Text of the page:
Perilous Times and Climate Change
U.N. and World Bank Report Says Prepare Now for Major Climate Disasters
By NATHANIAL GRONEWOLD of ClimateWire
Published: November 11, 2010
UNITED NATIONS -- Annual monetary losses for natural disasters are
expected to rise to $185 billion worldwide by the end of the century,
even without factoring in the anticipated negative impacts of climate
change, a new joint U.N. and World Bank study concludes.
With climate change included, the global annual losses could increase
by anywhere from $28 billion to $68 billion. But governments can
drastically reduce these losses and rising mortality rates by
implementing preventive systems and infrastructure changes that are
much cheaper and simpler than the post-disaster cleanup that has been
drawing so much public funds recently.
That's the message the report's authors are hoping to get out to
policymakers in a year characterized by some of the largest natural
disasters in recorded history. From the city-sized death toll stemming
from Haiti's January earthquake to the 20 million people hit from mass
flooding in Pakistan over the summer, the primary lesson being
transmitted by 70 experts researching natural disasters over the past
year is that disasters are largely caused by a series of man-made
mistakes that build up over time. They lead to massive failures when a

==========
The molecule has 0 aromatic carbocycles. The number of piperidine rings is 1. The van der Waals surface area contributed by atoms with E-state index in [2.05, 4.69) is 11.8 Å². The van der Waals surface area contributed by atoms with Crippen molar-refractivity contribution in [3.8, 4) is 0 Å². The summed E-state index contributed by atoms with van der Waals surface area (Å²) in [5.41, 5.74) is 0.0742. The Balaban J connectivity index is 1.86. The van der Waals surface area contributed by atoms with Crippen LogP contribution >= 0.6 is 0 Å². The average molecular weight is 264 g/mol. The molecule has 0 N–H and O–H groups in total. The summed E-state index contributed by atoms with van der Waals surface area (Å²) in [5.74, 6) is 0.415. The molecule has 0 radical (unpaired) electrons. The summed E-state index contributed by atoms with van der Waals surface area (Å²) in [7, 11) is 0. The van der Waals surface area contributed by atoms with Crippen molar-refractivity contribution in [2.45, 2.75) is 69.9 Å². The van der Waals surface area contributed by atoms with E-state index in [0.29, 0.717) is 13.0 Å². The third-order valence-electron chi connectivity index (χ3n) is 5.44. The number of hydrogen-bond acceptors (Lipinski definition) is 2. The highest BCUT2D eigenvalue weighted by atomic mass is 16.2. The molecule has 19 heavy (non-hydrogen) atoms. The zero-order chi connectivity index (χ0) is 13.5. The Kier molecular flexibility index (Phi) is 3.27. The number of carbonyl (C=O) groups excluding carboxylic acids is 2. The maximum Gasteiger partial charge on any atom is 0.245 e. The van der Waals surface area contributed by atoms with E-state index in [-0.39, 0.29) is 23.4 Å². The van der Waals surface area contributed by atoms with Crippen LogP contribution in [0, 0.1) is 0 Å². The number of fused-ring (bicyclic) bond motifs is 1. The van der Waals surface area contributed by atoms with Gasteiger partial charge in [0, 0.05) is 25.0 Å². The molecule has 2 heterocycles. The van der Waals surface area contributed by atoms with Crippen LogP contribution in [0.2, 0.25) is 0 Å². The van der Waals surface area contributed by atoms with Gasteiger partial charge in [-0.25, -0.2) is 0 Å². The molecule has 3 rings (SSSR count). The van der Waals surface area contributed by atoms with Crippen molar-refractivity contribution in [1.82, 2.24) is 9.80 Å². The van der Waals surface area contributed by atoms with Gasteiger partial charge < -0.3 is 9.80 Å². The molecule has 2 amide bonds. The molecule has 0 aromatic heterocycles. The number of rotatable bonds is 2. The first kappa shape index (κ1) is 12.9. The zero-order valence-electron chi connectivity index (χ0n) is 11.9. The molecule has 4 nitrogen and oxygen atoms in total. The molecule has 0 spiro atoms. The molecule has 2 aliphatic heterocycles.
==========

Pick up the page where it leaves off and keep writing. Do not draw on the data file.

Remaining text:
natural triggering event occurs.
Climate change throws more uncertainty into the equation, but proper
planning and prevention will likewise reduce the added losses that
shifting climates and extreme weather are feared to bring, the
"A disaster exposes the cumulative implications of many earlier
decisions, some taken individually, others collectively, and a few by
default," authors say in the new study, "Natural Hazards, UnNatural
Disasters: The Economics of Effective Prevention." "A deeper
questioning of what happened, and why, could prevent a repetition of
disasters. Several factors usually contribute to any disaster, some
less obvious than others."
A poverty of preparedness
For Haiti, the "earlier decisions" involved the millions of residents
choosing to build crowded and substandard housing on an active geologic
fault, with no government to stop them. Poverty primarily led to these
decisions' being made, but slight investments in a proper government
titling and land tenure system, with earthquake-zone building codes,
would have almost certainly prevented the bulk of the 230,000 to
260,000 deaths that occurred there last January.
Likewise, the flood disaster in Pakistan was exacerbated by poorly
built bridges, a lack of maintenance on flood control systems, and poor
or nonexistent urban planning. Deforestation in the north also
contributed to a degree, a factor noted in the U.N.-World Bank report
as it mentions Haiti's vulnerabilities in comparison to those of the
neighboring Dominican Republic.
All told, the United Nations and World Bank estimate that more than 3.3
million people have lost their lives in natural disasters since 1970,
about 82,500 per year. This counts deaths from such sudden catastrophes
as hurricanes, earthquakes, tidal waves and mudslides, but also from